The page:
Researchers at the University of California, San Diego School of Medicine have launched a clinical
The phase 1 clinical trial, which is recruiting 20 qualifying
participants, will evaluate suramin -- a century-old drug still used for
African sleeping sickness -- as a novel treatment for children with a
diagnosis of Autism Spectrum Disorder (ASD). Previous published research
by Robert K. Naviaux, M.D., Ph.D., professor of medicine, pediatrics
and pathology at UC San Diego School of Medicine, and colleagues
reported that a single injection of suramin reversed symptoms of ASD in
This trial is the first to test suramin in children with ASD.
'Autism affects 1 to 2 percent of children in the United States,' said
Naviaux, co-director of the Mitochondrial and Metabolic Disease Center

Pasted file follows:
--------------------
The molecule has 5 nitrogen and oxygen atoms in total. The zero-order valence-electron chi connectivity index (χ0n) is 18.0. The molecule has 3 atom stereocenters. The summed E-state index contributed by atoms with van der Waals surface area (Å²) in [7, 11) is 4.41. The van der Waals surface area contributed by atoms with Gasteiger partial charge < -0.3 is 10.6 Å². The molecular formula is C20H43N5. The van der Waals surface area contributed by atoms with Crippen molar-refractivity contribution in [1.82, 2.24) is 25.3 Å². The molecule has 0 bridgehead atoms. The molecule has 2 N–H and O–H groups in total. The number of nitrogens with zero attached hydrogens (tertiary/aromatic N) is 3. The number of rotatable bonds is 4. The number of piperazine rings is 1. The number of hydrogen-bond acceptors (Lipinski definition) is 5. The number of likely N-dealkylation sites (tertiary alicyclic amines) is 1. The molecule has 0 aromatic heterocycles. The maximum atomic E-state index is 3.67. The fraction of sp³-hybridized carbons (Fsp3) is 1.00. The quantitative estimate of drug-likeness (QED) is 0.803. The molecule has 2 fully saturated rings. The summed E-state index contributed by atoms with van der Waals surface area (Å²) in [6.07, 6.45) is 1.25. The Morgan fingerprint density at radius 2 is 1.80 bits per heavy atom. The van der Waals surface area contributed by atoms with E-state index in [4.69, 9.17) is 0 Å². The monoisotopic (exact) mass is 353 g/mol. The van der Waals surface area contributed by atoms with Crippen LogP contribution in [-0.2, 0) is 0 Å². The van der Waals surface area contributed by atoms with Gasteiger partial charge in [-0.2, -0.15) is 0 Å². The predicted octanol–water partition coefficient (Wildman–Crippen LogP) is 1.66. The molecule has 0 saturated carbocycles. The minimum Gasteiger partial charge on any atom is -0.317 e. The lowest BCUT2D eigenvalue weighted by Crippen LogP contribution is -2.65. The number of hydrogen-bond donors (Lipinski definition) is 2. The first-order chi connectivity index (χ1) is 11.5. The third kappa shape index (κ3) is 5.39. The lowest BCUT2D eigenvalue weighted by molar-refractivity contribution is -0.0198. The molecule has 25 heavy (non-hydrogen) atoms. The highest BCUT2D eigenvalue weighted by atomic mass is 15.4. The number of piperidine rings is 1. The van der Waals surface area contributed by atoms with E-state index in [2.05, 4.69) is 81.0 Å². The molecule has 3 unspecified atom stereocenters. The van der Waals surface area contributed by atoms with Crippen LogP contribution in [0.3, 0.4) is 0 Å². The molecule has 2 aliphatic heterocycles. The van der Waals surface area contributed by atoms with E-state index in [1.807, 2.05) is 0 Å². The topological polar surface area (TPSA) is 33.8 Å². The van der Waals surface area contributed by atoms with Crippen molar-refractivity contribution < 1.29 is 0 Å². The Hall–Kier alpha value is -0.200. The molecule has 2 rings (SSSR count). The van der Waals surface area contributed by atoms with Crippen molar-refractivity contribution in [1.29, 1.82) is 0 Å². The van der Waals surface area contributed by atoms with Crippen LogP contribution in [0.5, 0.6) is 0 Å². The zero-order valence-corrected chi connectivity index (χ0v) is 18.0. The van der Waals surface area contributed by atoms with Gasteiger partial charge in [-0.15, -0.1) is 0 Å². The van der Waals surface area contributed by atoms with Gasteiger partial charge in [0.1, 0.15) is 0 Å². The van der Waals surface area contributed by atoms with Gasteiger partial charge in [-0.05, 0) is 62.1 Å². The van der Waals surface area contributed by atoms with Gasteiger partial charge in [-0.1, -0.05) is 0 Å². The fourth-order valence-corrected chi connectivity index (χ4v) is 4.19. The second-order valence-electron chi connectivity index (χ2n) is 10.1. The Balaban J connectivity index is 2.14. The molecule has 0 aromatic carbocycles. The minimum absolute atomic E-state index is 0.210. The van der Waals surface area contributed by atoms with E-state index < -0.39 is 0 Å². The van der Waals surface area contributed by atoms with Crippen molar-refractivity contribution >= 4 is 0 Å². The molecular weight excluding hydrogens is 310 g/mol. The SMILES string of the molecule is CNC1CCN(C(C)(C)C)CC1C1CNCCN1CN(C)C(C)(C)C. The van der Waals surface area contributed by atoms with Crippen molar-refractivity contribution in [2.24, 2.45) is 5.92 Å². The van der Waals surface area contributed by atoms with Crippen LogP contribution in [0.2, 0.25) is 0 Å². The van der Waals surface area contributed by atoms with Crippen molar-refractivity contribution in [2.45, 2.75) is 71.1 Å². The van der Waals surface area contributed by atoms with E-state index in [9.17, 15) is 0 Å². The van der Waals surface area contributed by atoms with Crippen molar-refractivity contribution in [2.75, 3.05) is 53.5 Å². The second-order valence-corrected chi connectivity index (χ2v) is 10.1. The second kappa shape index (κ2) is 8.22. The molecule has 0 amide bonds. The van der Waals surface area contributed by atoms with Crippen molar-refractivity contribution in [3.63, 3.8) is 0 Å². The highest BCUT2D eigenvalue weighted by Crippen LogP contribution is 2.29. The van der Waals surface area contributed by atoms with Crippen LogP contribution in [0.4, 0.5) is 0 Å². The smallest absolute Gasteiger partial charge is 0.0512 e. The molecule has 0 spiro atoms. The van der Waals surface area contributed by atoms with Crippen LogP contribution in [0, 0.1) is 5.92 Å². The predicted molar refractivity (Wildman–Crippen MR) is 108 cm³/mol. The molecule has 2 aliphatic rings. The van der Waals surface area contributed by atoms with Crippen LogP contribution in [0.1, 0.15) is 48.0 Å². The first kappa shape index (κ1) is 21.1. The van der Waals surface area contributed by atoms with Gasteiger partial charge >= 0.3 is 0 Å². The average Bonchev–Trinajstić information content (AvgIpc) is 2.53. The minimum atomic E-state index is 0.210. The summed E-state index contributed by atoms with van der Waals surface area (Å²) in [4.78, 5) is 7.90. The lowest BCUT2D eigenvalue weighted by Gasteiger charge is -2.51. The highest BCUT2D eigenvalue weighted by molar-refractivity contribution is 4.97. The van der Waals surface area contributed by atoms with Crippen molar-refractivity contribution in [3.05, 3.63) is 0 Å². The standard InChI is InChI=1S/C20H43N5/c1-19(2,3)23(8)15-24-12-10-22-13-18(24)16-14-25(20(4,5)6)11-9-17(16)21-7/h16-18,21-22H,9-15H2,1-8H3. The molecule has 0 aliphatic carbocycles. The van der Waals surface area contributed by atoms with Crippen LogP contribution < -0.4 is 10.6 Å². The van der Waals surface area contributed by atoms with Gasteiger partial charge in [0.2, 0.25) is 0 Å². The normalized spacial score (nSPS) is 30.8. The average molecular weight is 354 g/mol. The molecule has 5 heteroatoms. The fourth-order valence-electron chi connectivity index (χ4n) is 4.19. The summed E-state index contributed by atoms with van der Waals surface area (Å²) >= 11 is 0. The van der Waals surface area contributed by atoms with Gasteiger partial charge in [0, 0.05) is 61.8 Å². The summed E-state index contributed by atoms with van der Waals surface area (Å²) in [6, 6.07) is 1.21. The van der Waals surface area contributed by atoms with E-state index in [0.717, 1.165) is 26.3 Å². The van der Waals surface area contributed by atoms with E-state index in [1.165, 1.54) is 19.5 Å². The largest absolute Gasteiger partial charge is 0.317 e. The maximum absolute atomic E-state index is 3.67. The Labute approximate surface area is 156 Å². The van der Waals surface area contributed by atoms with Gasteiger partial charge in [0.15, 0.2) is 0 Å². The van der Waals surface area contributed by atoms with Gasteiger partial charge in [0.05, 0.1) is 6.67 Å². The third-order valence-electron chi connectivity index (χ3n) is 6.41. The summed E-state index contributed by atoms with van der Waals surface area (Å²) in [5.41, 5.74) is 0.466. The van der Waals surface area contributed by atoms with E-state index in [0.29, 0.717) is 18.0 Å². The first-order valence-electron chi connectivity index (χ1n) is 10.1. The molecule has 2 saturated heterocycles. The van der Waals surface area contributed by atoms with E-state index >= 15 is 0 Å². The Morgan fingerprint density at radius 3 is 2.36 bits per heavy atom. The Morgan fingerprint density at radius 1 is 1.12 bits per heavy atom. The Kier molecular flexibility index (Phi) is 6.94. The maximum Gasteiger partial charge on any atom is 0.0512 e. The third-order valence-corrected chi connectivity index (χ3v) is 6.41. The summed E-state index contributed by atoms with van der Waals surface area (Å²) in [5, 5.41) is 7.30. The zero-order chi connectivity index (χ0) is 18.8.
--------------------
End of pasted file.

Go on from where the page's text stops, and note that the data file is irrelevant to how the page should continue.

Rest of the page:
at UC San Diego. 'Hundreds of genetic and environmental factors have
been shown to increase the risk of ASD, but treatment options for the
core symptoms are limited. To date, there are no medications that can
cure ASD, and very few that can improve its core symptoms.'
To participate in the study, a child must be a boy between the ages of
four to 17 years and have been diagnosed with ASD by a psychologist or
physician. He must be a resident of San Diego County and cannot have a
known genetic cause of mutation (such as Fragile X syndrome) or be
taking any prescription medications. He cannot have been hospitalized
within the last two months or be planning to begin any new medical
treatments during the time of the study. The study will involve 10 to 12
clinical visits over three to four months for each child.
All testing and treatment will occur in San Diego County. Participants
who complete the trial will be compensated for their time.
Read the whole story at Medical News Today